Even though I now live in another State, whenever I walk these streets I am filled with memories of family and the people who once lived in these homes, a life time ago. Just like some of these houses it was a simple time, lovingly spent in the sun and winding roads of life. Or was it a mirage? Do you ever go back to your home town?
As we continued our stay with Daughter Number Two in Sydney, we spent the day walking around the city. Our intention was to visit the State Library as I had heard of an interesting photographic exhibition.
Our walk led us past old Parliament House and the historic Sydney Hospital.
As well as other places of architectural significance such as the Commonwealth Bank Building.
One must appreciate that Sydney was the first settlement in Australia with the First Fleet landing in Circular Quay in 1788. Sixty odd years later gold was discovered in “them there hills”. This
led to a building boom in what was to become the leading city of the vast area known as New South Wales. Similar events in Victoria led to Melbourne also being “build on gold”. So when I heard of an historically rich photographic exhibition featuring gold miners, their families and their lodgings I was intrigued.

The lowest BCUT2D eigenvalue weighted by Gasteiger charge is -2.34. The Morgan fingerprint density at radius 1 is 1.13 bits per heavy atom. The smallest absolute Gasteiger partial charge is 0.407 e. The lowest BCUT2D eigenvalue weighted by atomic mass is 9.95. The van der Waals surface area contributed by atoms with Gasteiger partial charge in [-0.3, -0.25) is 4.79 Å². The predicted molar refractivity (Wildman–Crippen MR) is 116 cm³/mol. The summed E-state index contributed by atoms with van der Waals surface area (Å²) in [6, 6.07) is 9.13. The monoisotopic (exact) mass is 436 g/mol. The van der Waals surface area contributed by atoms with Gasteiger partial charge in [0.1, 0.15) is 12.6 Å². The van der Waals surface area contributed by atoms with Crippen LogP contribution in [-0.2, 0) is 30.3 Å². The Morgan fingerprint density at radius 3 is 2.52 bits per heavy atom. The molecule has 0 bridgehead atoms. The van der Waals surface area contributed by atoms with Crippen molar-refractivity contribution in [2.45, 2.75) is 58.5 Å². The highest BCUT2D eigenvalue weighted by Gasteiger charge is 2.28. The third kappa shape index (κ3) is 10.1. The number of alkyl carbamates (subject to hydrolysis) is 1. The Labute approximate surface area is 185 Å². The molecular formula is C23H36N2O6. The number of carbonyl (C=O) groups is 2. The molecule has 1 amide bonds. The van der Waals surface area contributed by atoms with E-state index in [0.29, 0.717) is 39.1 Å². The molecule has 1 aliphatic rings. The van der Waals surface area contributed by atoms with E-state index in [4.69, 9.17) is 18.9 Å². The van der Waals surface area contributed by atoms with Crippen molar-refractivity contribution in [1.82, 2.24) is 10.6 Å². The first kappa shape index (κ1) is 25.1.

These photographs are reproductions of the original glass plates featuring images of life in the goldfields of New South Wales and Victoria. These plates were found in a garden shed fifty years ago and only after much time and money, resurrected to their original forms. They are quite extraordinary.
For me the images are reminiscent of the Civil War images featuring the sombre visages of the prospectors. The clarity, however, is superb.
Also, what really intrigued me were the images of women and their children posing silently out in front of their rustic lodgings.
It would have been a harsh and unforgiving existence. The women bore numerous children who often did not survive disease nor the poor sanitation of the time. I love their long dark gowns, their stern expressions and their children’s wondrous looks.
My favourite image follows and it incorporates beautifully laid out garden of vegetables and flowers. I even think the owners of this little miner’s cottage look very pleased with themselves!